Say It Is So, Joe, Part One: Aging, yes. But washed up at age 37? The San Francisco Giants didn't think so (and don't they seem to have a penchant for signing veterans anyway?), and re-signed future Hall of Famer Joe Morgan on this date in 1981. The move paid off, as Morgan rebounded from a marginal inaugural Giants season to win the Silver Slugger award for second base in 1982 at age 38.
Have Glove, Will Travel: After finishing out the 1995 season as a member of the Cincinnati Reds, former Giants Gold Glove centerfielder Darren Lewis signed with the Chicago White Sox as a free agent on this date in 1995. The Berkeley native would play for a total of seven different teams until his final season in 2002.
Trading for a Cy Young Winner: The Giants did just that in 1966, when they traded away pitcher Bob Priddy and outfielder Cap Peterson to the Washington Senators in exchange for Mike McCormick. His second stint with the Giants couldn't have started any better, as he had the best season of his career in winning the 1967 Cy Young Award.
Say It Is So, Joe, Part Two: In a deal involving two future baseball announcers, the Giants traded away 38-year old silver slugger Joe Morgan and pitcher Al Holland to the Philadelphia Phillies in exchange for a guy named Mike Krukow on this date in 1982. Kruk initially played on a few bad Giants teams, but managed 20 wins and third place in the Cy Young voting in 1986.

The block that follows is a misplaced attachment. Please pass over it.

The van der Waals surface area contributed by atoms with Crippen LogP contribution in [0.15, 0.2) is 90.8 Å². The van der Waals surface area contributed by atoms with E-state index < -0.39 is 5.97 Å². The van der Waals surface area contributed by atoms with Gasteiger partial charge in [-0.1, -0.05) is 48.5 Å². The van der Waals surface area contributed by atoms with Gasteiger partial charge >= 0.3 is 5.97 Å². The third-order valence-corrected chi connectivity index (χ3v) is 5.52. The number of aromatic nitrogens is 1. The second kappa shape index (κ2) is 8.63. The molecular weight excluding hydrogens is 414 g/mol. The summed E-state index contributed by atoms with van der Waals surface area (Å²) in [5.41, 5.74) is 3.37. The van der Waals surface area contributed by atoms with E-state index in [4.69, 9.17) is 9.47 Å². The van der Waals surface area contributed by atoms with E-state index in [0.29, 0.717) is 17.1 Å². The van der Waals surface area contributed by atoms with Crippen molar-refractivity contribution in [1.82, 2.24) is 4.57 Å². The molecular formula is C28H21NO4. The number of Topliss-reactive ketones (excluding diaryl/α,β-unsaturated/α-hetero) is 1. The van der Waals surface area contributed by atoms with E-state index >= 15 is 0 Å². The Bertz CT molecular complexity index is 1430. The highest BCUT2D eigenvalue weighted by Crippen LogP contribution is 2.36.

Goodbye, Then Hello Again in Four Years: Remember that part about Mike McCormick starting his second stint with the Giants in 1966? His first stint with the team ended on this date in 1962, as he along with pitcher Stu Miller and catcher Johnny Orsino were sent to the Baltimore Orioles in exchange for pitchers Jack Fisher, Billy Hoeft, and catcher Jim Coker. None of the three new Giants would last more than a season in orange and black.
Wild Thing for Wild Hair?: With great fanfare, the Giants welcomed their first Japanese ballplayer since Masanori Murakami by trading away fan favorite Shawn Estes in exchange for outfielder Tsuyoshi Shinjo. While his defense was superb, Shinjo never seemed too comfortable at the plate (as evidenced by his .238 batting average), and was released after just one season as a Giant.
A New Day for the Giants: John Day was named the New York Giants manager on this date in 1898. His day was done, however, before the end of his first season, as Fred Hoey took over the reigns after 66 games in 1899.
Don Shin eats, breathes, thinks, and bleeds in Orange and Black. Pac Bell Park officially opened on his 25th birthday (the one year he decided to move out of the Bay Area!!!). For the 2000 playoff drive, he dyed his hair orange while studying in Korea. He watched Game 6 of the '02 World Series at a restaurant in LA, and couldn't finish his meal afterwards. Feel free to write him at firstname.lastname@example.org to commiserate, cheer, and complain.
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